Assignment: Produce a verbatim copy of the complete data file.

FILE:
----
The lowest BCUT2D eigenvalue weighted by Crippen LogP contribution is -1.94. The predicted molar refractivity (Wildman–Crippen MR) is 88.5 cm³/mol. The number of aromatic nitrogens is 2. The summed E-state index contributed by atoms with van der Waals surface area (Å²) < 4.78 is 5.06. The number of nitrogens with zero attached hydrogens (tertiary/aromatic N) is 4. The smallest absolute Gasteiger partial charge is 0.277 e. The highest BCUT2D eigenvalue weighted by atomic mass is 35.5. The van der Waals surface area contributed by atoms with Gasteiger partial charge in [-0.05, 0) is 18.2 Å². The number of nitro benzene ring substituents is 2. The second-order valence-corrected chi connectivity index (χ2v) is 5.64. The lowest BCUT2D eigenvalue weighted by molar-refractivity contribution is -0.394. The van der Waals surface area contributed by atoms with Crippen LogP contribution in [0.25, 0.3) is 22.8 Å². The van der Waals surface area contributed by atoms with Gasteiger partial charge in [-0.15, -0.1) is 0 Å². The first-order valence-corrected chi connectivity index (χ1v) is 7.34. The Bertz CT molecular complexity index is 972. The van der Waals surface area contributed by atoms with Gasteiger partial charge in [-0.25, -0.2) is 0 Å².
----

The lowest BCUT2D eigenvalue weighted by Crippen LogP contribution is -1.94. The predicted molar refractivity (Wildman–Crippen MR) is 88.5 cm³/mol. The number of aromatic nitrogens is 2. The summed E-state index contributed by atoms with van der Waals surface area (Å²) < 4.78 is 5.06. The number of nitrogens with zero attached hydrogens (tertiary/aromatic N) is 4. The smallest absolute Gasteiger partial charge is 0.277 e. The highest BCUT2D eigenvalue weighted by atomic mass is 35.5. The van der Waals surface area contributed by atoms with Gasteiger partial charge in [-0.05, 0) is 18.2 Å². The number of nitro benzene ring substituents is 2. The second-order valence-corrected chi connectivity index (χ2v) is 5.64. The lowest BCUT2D eigenvalue weighted by molar-refractivity contribution is -0.394. The van der Waals surface area contributed by atoms with Crippen LogP contribution in [0.25, 0.3) is 22.8 Å². The van der Waals surface area contributed by atoms with Gasteiger partial charge in [-0.15, -0.1) is 0 Å². The first-order valence-corrected chi connectivity index (χ1v) is 7.34. The Bertz CT molecular complexity index is 972. The van der Waals surface area contributed by atoms with Gasteiger partial charge in [-0.25, -0.2) is 0 Å².